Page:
Each Australian states specifies its own handwriting style for schools, and they are all based on progressive modern cursive writing.
In Australia, states and territories are responsible for delivering school education, including operation of government schools, and regulation of all schools. Funding is provided by the national, as well as state and territory governments, and all governments work together through the National Cabinet to decide the national education policy. It is compulsory for children to start school by the age of six, and since 2010, it has also been mandatory for them to complete Year 10 (15–16 years old).
All provincial governments agreed to a national curriculum in 2008, and consequently the Australian Curriculum, Assessment and Reporting Authority (ACARA), an independent statutory authority tasked with the development of the national curriculum, was established. ACARA released the first version in 2010, and states and territories work with schools to implement the national curriculum. In April 2022, Version 9.0 was approved, after a deliberation and review process that included an open public consultation.
Based on the national curriculum, students are taught both handwriting and typing using the keyboard (“keyboarding”). In Year 1 (6–7 years old), they are taught to produce simple handwriting movements. By Year 5 (10-11 years old), they learn to write clearly formed unjoined letters in both cases. In Year 6 (11-12 years old), students can draw joined letters, including sloping them, if that is applicable to the style. Finally, students should have a fluent, legible, personal handwriting style in Year 7 (12-13 years old).
Even though progressive modern cursive styles of handwriting are taught throughout Australia, each state teaches its own version (called “script”), and state-level departments of education offer guidelines, and in some cases resources, for handwriting instruction.
Around the beginning of the 20th century, handwriting styles and copy books in Australia were similar to the ones prevalent in the UK. The country’s influence on handwriting teaching in Australia continued with the emphasis on Tom Gourdie, and the push for different regions to adopt approaches based on his work.
The influence of Tom Gourdie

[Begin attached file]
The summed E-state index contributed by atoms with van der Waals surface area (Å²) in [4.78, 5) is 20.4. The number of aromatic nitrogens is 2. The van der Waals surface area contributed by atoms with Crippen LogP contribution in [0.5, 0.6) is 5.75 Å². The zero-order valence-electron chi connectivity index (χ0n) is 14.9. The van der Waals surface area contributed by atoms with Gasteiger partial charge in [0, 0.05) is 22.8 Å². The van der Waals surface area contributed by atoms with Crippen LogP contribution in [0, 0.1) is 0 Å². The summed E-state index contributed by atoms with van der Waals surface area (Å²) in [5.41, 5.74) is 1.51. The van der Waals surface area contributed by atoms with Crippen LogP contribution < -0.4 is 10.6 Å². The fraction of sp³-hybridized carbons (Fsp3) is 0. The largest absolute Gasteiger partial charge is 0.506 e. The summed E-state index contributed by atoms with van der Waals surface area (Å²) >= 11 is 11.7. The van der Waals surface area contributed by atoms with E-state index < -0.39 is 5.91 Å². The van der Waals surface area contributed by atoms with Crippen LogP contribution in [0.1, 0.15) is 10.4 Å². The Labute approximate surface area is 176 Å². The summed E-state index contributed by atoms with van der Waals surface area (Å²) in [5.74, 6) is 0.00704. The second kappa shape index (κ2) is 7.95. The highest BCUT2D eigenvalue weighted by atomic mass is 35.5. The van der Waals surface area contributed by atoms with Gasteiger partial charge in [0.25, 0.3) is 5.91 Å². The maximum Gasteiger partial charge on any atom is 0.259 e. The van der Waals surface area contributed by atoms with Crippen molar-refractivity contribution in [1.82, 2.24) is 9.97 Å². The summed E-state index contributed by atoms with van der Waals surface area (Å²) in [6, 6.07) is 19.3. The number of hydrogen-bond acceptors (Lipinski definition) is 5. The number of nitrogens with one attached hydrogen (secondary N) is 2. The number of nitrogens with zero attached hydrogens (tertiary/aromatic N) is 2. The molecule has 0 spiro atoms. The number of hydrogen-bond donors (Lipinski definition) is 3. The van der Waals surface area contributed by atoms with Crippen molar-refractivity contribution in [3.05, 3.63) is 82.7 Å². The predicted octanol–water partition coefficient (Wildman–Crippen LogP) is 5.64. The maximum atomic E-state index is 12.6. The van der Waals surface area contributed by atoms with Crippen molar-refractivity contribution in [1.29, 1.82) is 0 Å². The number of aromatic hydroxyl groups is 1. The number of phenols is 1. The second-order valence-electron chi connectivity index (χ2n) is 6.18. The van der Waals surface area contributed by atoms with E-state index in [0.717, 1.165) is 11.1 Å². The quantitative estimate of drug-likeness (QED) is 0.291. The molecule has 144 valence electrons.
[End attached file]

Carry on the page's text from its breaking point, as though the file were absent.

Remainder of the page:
In Australia, progressive modern cursive writing is the most prevalent style for handwriting instruction in school, even though shapes of the letterforms can vary from region to region.
The adoption of this approach can be traced back to 1990, when the Australian Education Council (AEC), an erstwhile voluntary educational body with no statutory authority, recommended that all schools in the country should adopt a handwriting style based on Scottish calligrapher Tom Gourdie’s Simple Modern Hand. The AEC advocated for a consistent style in handwriting instruction across the country so students relocating across states and territories would not face difficulties.
Sample pages of The Ladybird book of Handwriting. Gourdie, Tom, 1968. Wills & Hepworth, London.
Simple Modern Hand is a three-stage progressive approach — first, students work with simplified print letters; then, they trace letters with small exit strokes; and finally, following the principles of modern italics, they join some lower cases letters while others remain disconnected. It was seen as an improvement because students didn’t need to learn two discreet styles of handwriting. Before the introduction of a progressive system, students were first taught upright, ball-and-stick style manuscript letters in Year 1 and then introduced to sloped cursive writing two years later.
Gourdie’s works emerged from a movement in the UK in the 1960s that promoted the use of italic handwriting in the country. At its forefront was the Society of Italic Handwriting, and Gourdie (1913–2005) was among its leaders along with the Reginald Piggot (1930–2014) and the society’s founder Alfred Fairbank (1895–1982).